I Found the Person I Was Looking For, What Now?[edit | edit source]
- Add any new information to your records
- Use the information found in the record to find other records such as emigrations, port records, and ship’s manifests
- Use the information you find in the record to find more details about the person you are looking for such as foreign and Americanized names
- Use the record to see if other family members who may have immigrated with the person you are looking for are listed and have additional information or leads; you may also find additional information on new family members in census records
- Use the information to find land and probate records
- Search for naturalization records
I Can’t Find the Person I’m Looking For, What Now?[edit | edit source]
- If your ancestor does not have a common name, collect entries for every person who has the same surname. This list can help you find possible relatives
- If you cannot locate your ancestor in the locality in which you believe they lived, then try searching records of a nearby town or county
- Try different spellings of your ancestor’s name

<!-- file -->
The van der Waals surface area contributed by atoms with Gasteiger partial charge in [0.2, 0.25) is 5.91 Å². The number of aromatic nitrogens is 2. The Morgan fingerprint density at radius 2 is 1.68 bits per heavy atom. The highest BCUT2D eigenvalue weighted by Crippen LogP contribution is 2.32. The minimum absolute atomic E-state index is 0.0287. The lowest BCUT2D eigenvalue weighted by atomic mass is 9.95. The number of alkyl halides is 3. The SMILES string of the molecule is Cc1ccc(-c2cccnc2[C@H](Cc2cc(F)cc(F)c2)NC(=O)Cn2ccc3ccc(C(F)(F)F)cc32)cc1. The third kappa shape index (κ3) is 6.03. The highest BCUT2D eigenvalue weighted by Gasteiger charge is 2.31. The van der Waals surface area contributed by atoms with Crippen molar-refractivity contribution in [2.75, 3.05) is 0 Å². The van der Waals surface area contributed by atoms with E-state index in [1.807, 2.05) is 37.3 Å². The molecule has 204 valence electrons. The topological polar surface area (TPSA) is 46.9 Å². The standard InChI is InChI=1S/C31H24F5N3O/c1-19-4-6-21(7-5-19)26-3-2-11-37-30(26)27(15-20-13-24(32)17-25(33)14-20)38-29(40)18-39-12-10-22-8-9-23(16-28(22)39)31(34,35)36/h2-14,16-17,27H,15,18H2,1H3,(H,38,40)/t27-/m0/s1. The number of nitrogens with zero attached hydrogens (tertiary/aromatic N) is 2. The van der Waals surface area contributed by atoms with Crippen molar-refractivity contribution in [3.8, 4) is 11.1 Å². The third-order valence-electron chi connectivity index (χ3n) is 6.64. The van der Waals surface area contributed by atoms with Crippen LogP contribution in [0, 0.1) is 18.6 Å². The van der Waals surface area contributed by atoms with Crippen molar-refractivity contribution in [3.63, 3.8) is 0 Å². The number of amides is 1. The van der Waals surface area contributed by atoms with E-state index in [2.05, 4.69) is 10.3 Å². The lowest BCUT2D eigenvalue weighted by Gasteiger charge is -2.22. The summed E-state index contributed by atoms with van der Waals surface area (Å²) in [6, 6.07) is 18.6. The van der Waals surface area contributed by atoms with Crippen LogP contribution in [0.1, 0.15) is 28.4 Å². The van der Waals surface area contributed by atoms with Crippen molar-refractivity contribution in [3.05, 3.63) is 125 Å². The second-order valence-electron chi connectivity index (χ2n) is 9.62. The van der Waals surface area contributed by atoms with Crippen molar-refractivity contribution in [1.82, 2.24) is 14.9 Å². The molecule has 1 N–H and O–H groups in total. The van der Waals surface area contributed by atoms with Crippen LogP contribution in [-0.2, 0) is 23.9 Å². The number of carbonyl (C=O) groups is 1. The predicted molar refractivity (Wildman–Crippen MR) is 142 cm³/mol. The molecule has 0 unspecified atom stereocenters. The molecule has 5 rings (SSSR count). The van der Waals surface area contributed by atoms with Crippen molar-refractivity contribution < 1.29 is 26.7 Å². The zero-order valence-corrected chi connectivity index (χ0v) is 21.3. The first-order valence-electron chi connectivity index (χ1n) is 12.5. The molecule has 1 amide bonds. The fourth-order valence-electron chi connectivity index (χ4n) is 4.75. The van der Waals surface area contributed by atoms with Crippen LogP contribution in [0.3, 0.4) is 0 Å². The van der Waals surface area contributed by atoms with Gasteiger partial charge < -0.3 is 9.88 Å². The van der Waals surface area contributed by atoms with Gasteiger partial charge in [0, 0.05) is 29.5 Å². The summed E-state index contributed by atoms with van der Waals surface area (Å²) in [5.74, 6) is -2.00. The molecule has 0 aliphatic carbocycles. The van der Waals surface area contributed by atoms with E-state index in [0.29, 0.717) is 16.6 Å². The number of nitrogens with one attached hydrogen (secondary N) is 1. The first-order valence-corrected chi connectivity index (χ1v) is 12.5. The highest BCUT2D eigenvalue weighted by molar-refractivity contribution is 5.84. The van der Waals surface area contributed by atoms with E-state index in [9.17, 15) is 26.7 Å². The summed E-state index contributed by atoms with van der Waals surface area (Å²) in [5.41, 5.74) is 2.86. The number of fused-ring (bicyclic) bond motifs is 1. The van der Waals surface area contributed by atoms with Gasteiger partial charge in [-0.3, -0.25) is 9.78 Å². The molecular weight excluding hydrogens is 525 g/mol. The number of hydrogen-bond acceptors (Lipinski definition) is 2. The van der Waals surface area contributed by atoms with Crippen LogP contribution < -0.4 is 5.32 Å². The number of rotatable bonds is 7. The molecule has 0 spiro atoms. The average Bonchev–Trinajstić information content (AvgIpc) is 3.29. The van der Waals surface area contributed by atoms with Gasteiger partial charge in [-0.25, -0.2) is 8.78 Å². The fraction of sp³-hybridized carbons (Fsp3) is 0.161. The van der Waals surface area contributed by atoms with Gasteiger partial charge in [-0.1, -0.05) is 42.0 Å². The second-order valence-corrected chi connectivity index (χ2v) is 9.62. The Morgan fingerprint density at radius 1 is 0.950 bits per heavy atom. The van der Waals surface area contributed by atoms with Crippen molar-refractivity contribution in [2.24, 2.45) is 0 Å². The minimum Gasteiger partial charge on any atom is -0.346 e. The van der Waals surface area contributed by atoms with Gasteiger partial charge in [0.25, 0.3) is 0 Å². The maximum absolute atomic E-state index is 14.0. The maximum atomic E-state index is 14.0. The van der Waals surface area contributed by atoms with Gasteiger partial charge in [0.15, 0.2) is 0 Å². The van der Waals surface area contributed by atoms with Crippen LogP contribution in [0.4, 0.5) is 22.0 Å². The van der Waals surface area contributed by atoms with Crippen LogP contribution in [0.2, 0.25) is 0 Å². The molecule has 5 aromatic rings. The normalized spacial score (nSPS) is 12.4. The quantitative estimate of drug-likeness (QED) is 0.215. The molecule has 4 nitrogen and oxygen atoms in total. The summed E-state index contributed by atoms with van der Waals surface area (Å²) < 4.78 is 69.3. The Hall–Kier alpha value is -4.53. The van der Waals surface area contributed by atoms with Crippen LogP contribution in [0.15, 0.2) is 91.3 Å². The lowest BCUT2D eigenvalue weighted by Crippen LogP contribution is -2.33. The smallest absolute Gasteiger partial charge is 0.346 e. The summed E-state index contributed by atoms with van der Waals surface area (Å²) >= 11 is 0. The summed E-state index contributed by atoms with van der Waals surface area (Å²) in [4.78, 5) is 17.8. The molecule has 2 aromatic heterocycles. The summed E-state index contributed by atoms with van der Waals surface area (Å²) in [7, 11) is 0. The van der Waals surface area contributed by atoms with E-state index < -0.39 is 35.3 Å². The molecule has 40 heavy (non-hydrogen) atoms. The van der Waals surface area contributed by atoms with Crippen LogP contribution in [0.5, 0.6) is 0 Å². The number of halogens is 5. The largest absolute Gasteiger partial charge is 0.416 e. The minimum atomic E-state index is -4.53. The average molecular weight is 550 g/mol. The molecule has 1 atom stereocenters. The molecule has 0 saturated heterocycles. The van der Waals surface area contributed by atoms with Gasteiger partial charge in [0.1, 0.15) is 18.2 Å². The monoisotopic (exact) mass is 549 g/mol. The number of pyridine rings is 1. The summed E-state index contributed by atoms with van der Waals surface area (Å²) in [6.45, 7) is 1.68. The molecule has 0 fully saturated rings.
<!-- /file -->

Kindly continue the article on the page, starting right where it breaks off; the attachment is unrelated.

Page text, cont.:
- Remember that sometimes individuals went by nicknames or alternated between using first and middle names
- Check other possible ports of entry
Research Helps[edit | edit source]
The following articles will help you in your research for your family in the state of Hawaii.
- Beginning Research in United States Naturalization Records
- Beginning Research in United States Immigration and Emigration Records
- Hawaii Guided Research
- Research Tips and Strategies
- Step-by-Step Research
Citing This Collection[edit | edit source]
Citations help you keep track of places you have searched and sources you have found. Identifying your sources helps others find the records you used.
The citation for this collection can be found on the Collection Details Page in the section Citing this Collection.
When looking at a record, the citation can be viewed by clicking the drop-down arrow next to Document Information.
How Can I Contribute to the FamilySearch Wiki?[edit | edit source]
|We welcome user additions to FamilySearch Historical Records wiki articles. We are looking for additional information that will help readers understand the topic and better use the available records. We also need translations for collection titles and images in articles about records written in languages other than English. For specific needs, please visit WikiProject FamilySearch Historical Records/Guidelines for Articles.|
Please follow these guidelines as you make changes. Thank you for any contributions you may provide.